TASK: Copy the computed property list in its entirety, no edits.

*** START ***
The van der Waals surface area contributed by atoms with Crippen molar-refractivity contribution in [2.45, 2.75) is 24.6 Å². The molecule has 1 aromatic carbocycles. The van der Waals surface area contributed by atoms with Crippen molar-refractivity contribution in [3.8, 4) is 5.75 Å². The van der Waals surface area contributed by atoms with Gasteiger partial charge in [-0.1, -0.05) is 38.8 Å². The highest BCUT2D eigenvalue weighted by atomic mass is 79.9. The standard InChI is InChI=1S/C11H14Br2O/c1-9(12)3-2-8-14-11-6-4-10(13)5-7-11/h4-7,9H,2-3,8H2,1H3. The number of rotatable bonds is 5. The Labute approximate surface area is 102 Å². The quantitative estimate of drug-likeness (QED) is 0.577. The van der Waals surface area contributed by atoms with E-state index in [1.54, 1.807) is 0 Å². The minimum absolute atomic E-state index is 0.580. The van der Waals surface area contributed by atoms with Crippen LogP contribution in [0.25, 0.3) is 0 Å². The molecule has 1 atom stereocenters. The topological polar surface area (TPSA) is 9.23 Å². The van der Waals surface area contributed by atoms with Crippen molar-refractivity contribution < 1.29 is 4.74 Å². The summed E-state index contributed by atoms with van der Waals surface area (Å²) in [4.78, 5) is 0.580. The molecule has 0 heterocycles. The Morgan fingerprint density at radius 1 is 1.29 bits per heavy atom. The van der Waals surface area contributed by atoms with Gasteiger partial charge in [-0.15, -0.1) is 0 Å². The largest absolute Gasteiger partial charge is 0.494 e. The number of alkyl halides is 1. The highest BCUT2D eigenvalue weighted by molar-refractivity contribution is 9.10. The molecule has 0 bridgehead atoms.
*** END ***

The van der Waals surface area contributed by atoms with Crippen molar-refractivity contribution in [2.45, 2.75) is 24.6 Å². The molecule has 1 aromatic carbocycles. The van der Waals surface area contributed by atoms with Crippen molar-refractivity contribution in [3.8, 4) is 5.75 Å². The van der Waals surface area contributed by atoms with Gasteiger partial charge in [-0.1, -0.05) is 38.8 Å². The highest BCUT2D eigenvalue weighted by atomic mass is 79.9. The standard InChI is InChI=1S/C11H14Br2O/c1-9(12)3-2-8-14-11-6-4-10(13)5-7-11/h4-7,9H,2-3,8H2,1H3. The number of rotatable bonds is 5. The Labute approximate surface area is 102 Å². The quantitative estimate of drug-likeness (QED) is 0.577. The van der Waals surface area contributed by atoms with E-state index in [1.54, 1.807) is 0 Å². The minimum absolute atomic E-state index is 0.580. The van der Waals surface area contributed by atoms with Crippen LogP contribution in [0.25, 0.3) is 0 Å². The molecule has 1 atom stereocenters. The topological polar surface area (TPSA) is 9.23 Å². The van der Waals surface area contributed by atoms with Crippen molar-refractivity contribution < 1.29 is 4.74 Å². The summed E-state index contributed by atoms with van der Waals surface area (Å²) in [4.78, 5) is 0.580. The molecule has 0 heterocycles. The Morgan fingerprint density at radius 1 is 1.29 bits per heavy atom. The van der Waals surface area contributed by atoms with Gasteiger partial charge in [-0.15, -0.1) is 0 Å². The largest absolute Gasteiger partial charge is 0.494 e. The number of alkyl halides is 1. The highest BCUT2D eigenvalue weighted by molar-refractivity contribution is 9.10. The molecule has 0 bridgehead atoms.